Verrilli said that a great deal of friction persists between the three branches of government. He highlighted the issues that arise when the legislative and judicial branches attempt to exercise power that those of the executive branch believe to belong exclusively to the president.
“There are times when the justice department will actually do something that might seem quite contrary to your notion of separation of power,” he said. “And the executive branch will actually go into the Supreme Court and challenge the laws that Congress has enacted.”
Verrilli added that these issues are “very difficult to resolve” because courts can rarely “resolve them on the basis of a clear plan.” He added, however, that discussing these issues is valuable because it involves discussing fundamental questions about the Constitution’s structure.
A career panel, “How Do You Combine Public Service with a Law Career,” was held in the same room immediately following the event. This event featured Verrilli, Nixon Peabody associate Lea Threatte Bojnowski ’01, Patton Boggs of counsel Todd Cranford ’85 and Vermont Assistant U.S. Attorney Craig Nolan ’90.
The attorneys discussed their experiences working in the public sector of law.
“I became a prosecutor because I wanted to try cases regularly and because I wanted to have a positive impact on the community rather than fight over money through civil litigation,” Nolan said in an email to The Dartmouth. “All other lawyers must as required by our code of ethics zealously represent their clients within ethical boundaries even to the detriment of society.”
Bojnowski said the panel was a great opportunity to both hear other attorneys’ stories as well as interact with students by answering their questions about law.
Students interviewed by The Dartmouth also said they enjoyed the event.
“I thought the panel was pretty useful and interesting,” Ryan Tincher ’12 said. “It touched on a number of different areas of law.”
Parker Hinman ’13 said the speakers were “insightful.”
“It was interesting to hear how the view of the law and Constitution varied so much depending on which branch of government you come from,” Hinman said.
Both panels were sponsored by the Rockefeller Center, the Dartmouth Legal Studies Faculty Group and the Dartmouth Lawyers Association as part of a series of Law Day events that are hosted each spring term, Joanne Needham, the coordinator of public and special events for the Rockefeller Center, said.
Needham said she was satisfied with the turnout for both events.
“The panels were quite successful,” Needham said. “The first panel was full, even overflowing, and there were great questions from the audience. The second panel was targeted to a smaller audience and was well-attended for the intended audience.”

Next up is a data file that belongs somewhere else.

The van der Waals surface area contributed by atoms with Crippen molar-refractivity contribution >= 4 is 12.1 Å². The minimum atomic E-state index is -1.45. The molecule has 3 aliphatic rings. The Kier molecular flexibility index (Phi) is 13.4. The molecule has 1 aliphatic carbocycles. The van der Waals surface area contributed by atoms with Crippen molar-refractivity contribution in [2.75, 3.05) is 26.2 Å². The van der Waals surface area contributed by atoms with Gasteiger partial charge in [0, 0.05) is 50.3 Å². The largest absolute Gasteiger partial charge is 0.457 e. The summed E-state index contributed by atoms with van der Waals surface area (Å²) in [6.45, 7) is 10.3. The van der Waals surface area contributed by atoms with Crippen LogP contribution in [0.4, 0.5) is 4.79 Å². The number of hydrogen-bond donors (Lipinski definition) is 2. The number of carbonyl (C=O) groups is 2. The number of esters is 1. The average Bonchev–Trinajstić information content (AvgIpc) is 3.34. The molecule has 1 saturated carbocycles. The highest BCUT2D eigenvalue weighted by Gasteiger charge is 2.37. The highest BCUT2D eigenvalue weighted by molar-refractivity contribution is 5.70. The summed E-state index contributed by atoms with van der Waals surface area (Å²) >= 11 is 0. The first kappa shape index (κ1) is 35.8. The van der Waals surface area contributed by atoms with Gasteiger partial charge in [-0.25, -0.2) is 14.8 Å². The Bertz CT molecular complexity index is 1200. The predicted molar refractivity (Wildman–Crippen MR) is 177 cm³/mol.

Student and faculty panelists spoke about their experiences with and research on homelessness as part of “A Night Without a Home” on Thursday night. Originally, the group planned to sleep on the Gold Coast lawn until 10 a.m. on Friday, but the event was cut short due to rain, according to Shanee Brown ’12, student director of Dartmouth’s Habitat for Humanity chapter.
The audience, fluctuating between five and 20 members, heard discussions, poems and presentations. The group then watched two movies about homelessness, Brown said.
Several panelists recounted their personal experiences with homelessness.
A female member of the Class of 2015 who wished to remain anonymous due to the personal nature of her story spoke of her life on Atlanta’s streets from September to November 2010.
The student, who lived on $2 per day, did not have access to a shelter because she was neither pregnant nor a mother, she said. She slept in a park or under a bridge, cushioned with clothes and pillows from donation boxes, during this time, she said.
She drank a single cup of coffee and consumed cocoa for calories each day and relied on weekly church meals. She could not walk the one and a half miles to the capital area of Atlanta for food stamps due to a lack of energy as a result of her diet, she said.
She turned to half-eaten hamburgers and leftovers discarded by tourists, she said. When she began to ask pedestrians for change, she received between $20 and $100 per day, she said.
“Eventually I realized I couldn’t go on with my pride,” she said.
The student found a place to stay through a “random act of kindness” when a stranger asked if she needed help, she said. Despite this, her biggest resources were other homeless people, including Georgia State University students no longer able to pay tuition and drug addicts, she said.
“Homelessness does not have a face,” she said.
Torrese Ouellette ’12 reflected on months spent living with his family in a Super 8 Motel. Before he came to the College, his mother had neither constant work nor health insurance, he said.